The New Boracay, A Scam

I haven’t been able to give updates about my recent trips simply because I’m really swamped with work and some video edits for my friend’s wedding. Now, I finally found the time to sit down and write my thoughts and the first thing that came to mind was this.

For those who don’t know, you can go to Boracay Island through Kalibo or Caticlan. Kalibo being the farthest and Caticlan as the nearest entry point.

I went to Boracay in 2016 when the place was not rehabilitated yet. We entered Kalibo, rode a bus to Caticlan jetty port, then took another boat ride to Boracay Island. And I remembered paying about 500-700 pesos (10-15USD).

I’ve been to Caticlan airport waaaaaaaaay back that I can’t remember how much it would cost to get to Boracay Island. But if you’re using your brain, you’d clearly know it will cost you less because it’s nearer to the port than Kalibo. To get to the island, it may cost you approximately 300 pesos (6 USD).

Now after Boracay has been rehabilitated, I’ve been wanting to see how it looked like. After seeing all the photos online, who will not get excited?

SO HOW WERE YOU SCAMMED?

I never thought I’d fall into a “scam” not until my latest trip to Boracay. We came unprepared because all we ever wanted was to relax and not do anything related to work, school, etc…

Just when we thought we’d never get scammed, we fell into one. Right after stepping in Caticlan airport.

Thinking that prices got higher after the rehabilitation, we did not bother checking resources if we paid the right amount not until one of our friends came in later in the day from Kalibo. We asked her how much she paid for transportation services and to our surprise, we paid more than her. SCAM #1.

When we got on the island, I was really hoping some peace and quiet. But to my dismay, we were greeted with hundreds of people crowding the beachfront. Yes, the beachfront area has been cleaned. All the bean bags were kept and the day beds were moved back but you see people bringing their own mats. How resourceful!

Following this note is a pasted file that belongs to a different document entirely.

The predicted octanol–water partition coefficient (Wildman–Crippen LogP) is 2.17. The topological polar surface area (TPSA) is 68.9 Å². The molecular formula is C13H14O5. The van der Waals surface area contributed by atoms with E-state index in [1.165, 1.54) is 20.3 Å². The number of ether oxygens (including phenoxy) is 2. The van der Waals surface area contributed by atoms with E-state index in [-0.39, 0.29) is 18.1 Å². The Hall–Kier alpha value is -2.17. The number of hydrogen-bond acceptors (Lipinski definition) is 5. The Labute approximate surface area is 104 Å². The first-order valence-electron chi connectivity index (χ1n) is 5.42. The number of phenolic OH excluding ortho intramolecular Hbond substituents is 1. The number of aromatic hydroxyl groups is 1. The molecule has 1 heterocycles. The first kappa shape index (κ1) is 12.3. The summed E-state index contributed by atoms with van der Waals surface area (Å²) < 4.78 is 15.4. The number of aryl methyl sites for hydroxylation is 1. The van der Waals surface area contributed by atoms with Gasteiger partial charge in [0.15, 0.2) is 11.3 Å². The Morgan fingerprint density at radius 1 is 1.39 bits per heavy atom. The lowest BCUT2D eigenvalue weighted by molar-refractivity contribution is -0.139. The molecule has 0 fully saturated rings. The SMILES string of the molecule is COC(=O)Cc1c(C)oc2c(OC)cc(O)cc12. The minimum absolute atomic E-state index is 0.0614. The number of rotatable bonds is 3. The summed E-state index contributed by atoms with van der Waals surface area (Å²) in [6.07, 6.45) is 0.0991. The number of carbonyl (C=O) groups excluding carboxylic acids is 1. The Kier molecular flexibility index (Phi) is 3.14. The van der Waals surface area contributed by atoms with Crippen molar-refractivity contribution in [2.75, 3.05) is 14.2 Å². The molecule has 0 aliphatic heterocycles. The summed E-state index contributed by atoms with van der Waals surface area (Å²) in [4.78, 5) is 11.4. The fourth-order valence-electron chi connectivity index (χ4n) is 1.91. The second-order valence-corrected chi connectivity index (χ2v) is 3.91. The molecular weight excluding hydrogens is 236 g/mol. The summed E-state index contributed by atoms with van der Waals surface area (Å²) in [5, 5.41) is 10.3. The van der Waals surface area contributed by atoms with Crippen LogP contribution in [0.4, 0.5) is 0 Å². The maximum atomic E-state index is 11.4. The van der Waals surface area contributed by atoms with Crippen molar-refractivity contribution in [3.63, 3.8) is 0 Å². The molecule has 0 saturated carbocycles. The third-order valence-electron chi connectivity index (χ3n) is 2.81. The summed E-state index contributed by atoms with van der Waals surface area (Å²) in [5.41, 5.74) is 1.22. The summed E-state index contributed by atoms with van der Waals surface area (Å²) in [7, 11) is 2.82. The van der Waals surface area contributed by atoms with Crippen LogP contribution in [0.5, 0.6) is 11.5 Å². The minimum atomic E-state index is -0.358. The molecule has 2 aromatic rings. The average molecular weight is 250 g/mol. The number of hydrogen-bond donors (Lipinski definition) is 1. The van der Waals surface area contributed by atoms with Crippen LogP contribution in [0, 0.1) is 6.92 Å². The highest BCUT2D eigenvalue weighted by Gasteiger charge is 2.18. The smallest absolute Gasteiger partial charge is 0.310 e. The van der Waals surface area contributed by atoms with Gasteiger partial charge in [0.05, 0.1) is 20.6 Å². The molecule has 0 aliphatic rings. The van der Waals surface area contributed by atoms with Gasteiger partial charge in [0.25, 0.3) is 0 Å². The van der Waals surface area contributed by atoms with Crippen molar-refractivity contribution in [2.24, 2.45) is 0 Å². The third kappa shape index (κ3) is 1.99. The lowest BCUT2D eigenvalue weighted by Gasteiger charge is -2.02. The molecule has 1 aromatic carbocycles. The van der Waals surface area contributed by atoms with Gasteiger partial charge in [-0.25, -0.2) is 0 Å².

And they said tourist count has been regulated. SCAM #2.

Yes, it has been regulated. About 19,000 tourists can enter the island. (This does not include yung mga nag-uunder the table na pinapapasok or may kakilala/kamag-anak, etc..)

I was expecting stricter rules especially at the Jetty Port, but everything went smoothly. So smooth you can just lie and say you’ll be staying in this accredited hotel. They never asked for proof. SCAM #3.

Why am I saying all these things? Not to discourage anyone in visiting Boracay but to raise awareness regarding its situation and maybe so people in power can see what’s happening and hopefully do something about it. I’m not sure if this has been influenced by culture but Filipinos are really good at the beginning (period). We fail to follow through. We’ve set so many good practices but we always fail to follow and keep them. We lack discipline. We all want change but we never do our part. How can you expect something if you’re not doing anything to get it, right, right, right?

So, going back to scams! How can you avoid getting scammed in Boracay?

  1. DO YOUR RESEARCH
  2. DON’T FALL INTO THE FIRST PRICE SCHEME, ASK
  3. DO NUMBER ONE

Boracay’s rehabilitation makes me proud as a Filipino. I just hope people will be responsible enough to keep this paradise as it is. Yes, it has been commercialized but you can’t say it’s not beautiful. Boracay may not be my favorite island in the Philippines but I will always be proud that we have one of the finest white sand beaches in the world.

Keep posted for my next post. I might share more about my Boracay trip.

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See this? This is…photoshopped :p Not quite a lot of people in the background though.

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xo,

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